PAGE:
Japanese Woodturner Maiko Okuno crafting a wooden bowl on the lathe.

Japanese Woodworker Maiko Okuno

About Maiko Okuno

Maiko Okuno is a Japanese lacquer artist and woodworker who produces a mixture of functional objects at her studio in Ishikawa Prefecture, Japan.

Each item is made by hand, with the process starting on the lathe where she turns a rough shape out of wood. Depending on the desired article she may also use chisels and knives to get the desired shape, lastly adding lacquer in layers to protect and preserve the wood.

Photography: Shigekazu Shinya

Introduction

Maiko Okuno’s philosophy is to “create something that can be cherished for life”. Her inspiration came when attending an exhibition showcasing the work of famous lacquer artist Ryozo Kawakita, a director of the Japan Craft Asso­ci­a­tion and a Liv­ing National Trea­sure of Japan. In 2005 she went on to set up her own studio in Ishikawa Prefecture, where she is now at a point of high quality construction and craftsmanship that we’re very proud to host.

One interesting thing about Maiko’s work is the elaborate and often complex shapes that she’s able to produce by hand. This, in combination with the smooth and often undecorated surface, leads to a contemporary set of vessels that offer a twist on such a traditional craft. As you will see here, not only does she make angular forms, she also produces teardrop shapes and curved vessels that are very fine and detailed.

In such simple items “detail” can sometimes be lacking, but it exists here in subtle ways unseen from afar, such as how the lids on the vessel connect or how the small plates ebb and flow to represent the living nature of the wood. This just highlights the true skill in the work. Thanks to talented Japanese photographer Shigekazu Shinya we’ve been able to document and capture inside her workshop, hopefully showcasing some of the skills in which it takes to produce such beautiful forms. You can check out our full range by Maiko Okuno now in the shop.

A selection of Chisels inside Maiko Okuno's studio.A look inside Maiko Okuno's studio.
A look inside Maiko Okuno’s studio in Ishikawa Prefecture, Japan. A selection of metal chisels on the wall and wooden blanks to use in the turning process.
Cutting a selection of wooden blanks that will be used to craft her beautiful wooden objects.
Cutting a selection of wooden blanks that will be used to craft her beautiful wooden objects.
Maiko Okuno sharpening her chisel Maiko Okuno heats up her chisel so she can manipulate it.
Maiko sharpens and uses a blow torch to heat up the tip of her chisel so she can manipulate it.
Once hot enough, Maiko can hammer the tip of the chisel to suit her needs, thus making it easier to carve her wooden objects on the lathe.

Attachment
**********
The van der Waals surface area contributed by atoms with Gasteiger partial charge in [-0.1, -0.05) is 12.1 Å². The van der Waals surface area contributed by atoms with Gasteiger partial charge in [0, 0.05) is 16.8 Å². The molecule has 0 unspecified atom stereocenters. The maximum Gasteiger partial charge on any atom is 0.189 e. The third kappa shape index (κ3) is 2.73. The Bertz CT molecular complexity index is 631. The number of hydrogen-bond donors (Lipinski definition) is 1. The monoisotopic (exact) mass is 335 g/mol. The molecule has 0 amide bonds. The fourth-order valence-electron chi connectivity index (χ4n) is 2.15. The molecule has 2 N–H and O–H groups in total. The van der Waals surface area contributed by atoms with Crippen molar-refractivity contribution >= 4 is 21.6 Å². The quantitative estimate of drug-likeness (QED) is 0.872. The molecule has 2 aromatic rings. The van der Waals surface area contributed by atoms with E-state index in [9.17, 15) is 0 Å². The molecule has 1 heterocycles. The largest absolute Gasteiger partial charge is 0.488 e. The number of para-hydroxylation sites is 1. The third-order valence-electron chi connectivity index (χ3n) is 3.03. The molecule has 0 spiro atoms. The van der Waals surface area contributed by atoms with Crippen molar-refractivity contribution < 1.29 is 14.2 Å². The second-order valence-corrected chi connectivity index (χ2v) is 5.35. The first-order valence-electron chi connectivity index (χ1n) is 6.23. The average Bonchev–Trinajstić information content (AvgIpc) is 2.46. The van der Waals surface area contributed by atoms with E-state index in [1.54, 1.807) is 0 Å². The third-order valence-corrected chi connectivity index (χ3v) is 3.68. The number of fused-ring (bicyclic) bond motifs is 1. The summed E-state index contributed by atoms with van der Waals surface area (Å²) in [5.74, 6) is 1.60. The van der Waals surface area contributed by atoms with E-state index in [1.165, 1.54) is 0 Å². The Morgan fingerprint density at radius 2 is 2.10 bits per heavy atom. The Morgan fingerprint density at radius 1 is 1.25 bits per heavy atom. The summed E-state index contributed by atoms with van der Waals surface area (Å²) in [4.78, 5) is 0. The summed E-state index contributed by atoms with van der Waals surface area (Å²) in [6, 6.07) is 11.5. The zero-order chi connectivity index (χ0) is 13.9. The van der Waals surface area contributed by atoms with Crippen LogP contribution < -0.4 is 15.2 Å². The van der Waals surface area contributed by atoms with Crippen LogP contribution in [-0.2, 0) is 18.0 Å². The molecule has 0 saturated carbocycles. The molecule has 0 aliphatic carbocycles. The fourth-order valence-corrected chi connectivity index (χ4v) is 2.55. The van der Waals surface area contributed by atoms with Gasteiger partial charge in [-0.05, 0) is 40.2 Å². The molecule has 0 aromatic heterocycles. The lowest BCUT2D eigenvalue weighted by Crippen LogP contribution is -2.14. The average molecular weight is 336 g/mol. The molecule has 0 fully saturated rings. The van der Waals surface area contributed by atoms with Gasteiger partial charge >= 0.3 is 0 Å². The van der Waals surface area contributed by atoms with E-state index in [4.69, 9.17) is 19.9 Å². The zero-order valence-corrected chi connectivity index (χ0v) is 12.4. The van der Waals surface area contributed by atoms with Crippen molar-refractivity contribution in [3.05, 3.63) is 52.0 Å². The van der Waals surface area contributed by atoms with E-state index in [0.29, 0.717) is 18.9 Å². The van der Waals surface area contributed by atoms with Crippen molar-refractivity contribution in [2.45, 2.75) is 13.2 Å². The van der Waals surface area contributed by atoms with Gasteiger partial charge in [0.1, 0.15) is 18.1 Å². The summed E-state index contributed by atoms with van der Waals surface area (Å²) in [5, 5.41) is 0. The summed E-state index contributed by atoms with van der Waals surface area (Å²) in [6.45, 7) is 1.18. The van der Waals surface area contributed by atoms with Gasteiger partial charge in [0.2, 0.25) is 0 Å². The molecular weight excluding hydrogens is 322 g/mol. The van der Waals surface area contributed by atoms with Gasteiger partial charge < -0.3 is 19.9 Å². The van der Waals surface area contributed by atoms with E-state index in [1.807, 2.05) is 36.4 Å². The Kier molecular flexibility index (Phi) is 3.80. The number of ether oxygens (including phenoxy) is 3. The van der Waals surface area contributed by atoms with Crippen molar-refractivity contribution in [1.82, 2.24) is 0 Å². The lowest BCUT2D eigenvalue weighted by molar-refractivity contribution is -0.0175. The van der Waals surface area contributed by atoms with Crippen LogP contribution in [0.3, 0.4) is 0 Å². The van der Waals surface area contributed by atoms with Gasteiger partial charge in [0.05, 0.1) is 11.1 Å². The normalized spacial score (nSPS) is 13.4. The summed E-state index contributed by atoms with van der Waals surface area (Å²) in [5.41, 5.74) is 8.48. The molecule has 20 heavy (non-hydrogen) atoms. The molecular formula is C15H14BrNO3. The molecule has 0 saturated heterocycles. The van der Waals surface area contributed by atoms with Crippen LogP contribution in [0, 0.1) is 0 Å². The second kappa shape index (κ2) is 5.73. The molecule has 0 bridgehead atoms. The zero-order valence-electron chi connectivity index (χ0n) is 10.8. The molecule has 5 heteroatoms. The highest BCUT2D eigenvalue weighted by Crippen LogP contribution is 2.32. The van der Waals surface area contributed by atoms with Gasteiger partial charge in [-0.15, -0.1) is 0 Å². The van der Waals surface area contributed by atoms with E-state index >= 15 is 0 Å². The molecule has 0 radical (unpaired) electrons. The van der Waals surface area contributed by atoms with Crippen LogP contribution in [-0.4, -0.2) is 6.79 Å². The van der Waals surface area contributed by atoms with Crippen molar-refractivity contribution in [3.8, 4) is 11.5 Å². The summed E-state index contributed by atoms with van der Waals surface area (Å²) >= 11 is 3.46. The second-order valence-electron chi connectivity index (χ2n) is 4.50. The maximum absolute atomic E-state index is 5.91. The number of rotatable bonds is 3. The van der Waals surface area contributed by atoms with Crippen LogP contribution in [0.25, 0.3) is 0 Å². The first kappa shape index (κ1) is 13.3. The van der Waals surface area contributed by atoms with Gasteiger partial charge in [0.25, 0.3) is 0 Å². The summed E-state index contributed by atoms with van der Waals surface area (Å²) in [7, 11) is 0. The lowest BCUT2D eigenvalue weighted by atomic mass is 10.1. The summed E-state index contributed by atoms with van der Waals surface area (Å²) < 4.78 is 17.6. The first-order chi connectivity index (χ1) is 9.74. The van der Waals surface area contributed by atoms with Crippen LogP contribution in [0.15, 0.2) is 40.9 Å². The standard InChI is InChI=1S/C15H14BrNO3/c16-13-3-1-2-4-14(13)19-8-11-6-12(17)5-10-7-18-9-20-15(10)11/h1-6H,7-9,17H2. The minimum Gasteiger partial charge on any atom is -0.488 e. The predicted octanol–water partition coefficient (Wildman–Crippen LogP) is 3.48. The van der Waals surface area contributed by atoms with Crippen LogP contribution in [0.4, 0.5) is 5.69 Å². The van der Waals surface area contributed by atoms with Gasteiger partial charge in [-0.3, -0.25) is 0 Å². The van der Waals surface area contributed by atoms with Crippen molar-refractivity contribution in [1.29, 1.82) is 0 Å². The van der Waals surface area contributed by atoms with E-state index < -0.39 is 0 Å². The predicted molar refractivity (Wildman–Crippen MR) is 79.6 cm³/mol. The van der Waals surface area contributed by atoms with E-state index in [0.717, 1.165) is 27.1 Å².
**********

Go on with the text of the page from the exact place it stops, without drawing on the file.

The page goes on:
Once hot enough, Maiko can hammer the tip of the chisel to suit her needs, thus making it easier to carve her wooden objects on the lathe.
Maiko then cools down the tip to temper the metal, meaning it will be tough when carving wood on the lathe.
Maiko then cools down the tip to temper the metal, meaning it will be tough when carving wood on the lathe.
Maiko Okuno hones the edge of the blade, checking the sharpness as she goes along. Maiko checks the blade to see if it's ready to use.
Maiko Okuno hones the edge of the blade, checking the sharpness as she goes along.
Maiko Okuno crafting on the lathe at her studio in Ishikawa, Japan.
Maiko Okuno crafting on the lathe at her studio in Ishikawa, Japan.
Maiko's custom chisels that are heated and crafted by hand, manipulating the tips for different purposes.
Maiko’s custom chisels that are heated and crafted by hand, manipulating the tips for different purposes.
First Maiko takes off the wood around the body of the bowl, removing any excess wood that isn't needed.
First Maiko takes off the wood around the body of the bowl, removing any excess that isn’t needed.
Okuno uses pre-cut templates to get the bowls to the desired shape.
Okuno uses pre-cut templates to get the bowls to the desired shape.
She then starts to work on the foot of the bowl, using a chisel to hollow out the bottom to that the bowl stands nicely.
She then starts to work on the foot of the bowl, using a chisel to hollow out the bottom to that the bowl stands nicely.
Maiko works with the material at hand, looking for the grain in the wood that she can use to her best advantage.
Maiko works with the material at hand, looking for the grain in the wood that she can use to her best advantage.
She then sands the bowl making the surface smooth and shiny, working out any small imperfections.
She then sands the bowl making the surface smooth and shiny, working out any small imperfections.
A selection of finished natural wood bowls by Maiko Okuno, later she will add lacquer to the surface of these bowls.
A selection of finished natural wood bowls by Maiko Okuno, later she will add lacquer to the surface of these bowls.
Maiko adds the first coat of lacquer to the Zelkova Dome Box, sanding the surface to get each layer evenly spread.
Maiko adds the first coat of lacquer to the Zelkova Dome Box, sanding to get each layer evenly spread across the surface.
Lipped Lacquer Vessel by Maiko Okuno after a few coats of lacquer.
Lipped Lacquer Vessel by Maiko Okuno after a few coats of lacquer.
The Mizumezakura Dome Box at a selection of different stages in the making process.
The Mizumezakura Dome Box at a selection of different stages in the making process.
A look at Maiko Okuno's studio in Ishikawa Prefecture, Japan.
A look at Maiko Okuno’s quaint studio in Ishikawa Prefecture, Japan.
Ishikawa Prefecture, home of talented woodworker Maiko Okuno.
In the countryside of Ishikawa Prefecture, home of talented Japanese woodworker Maiko Okuno.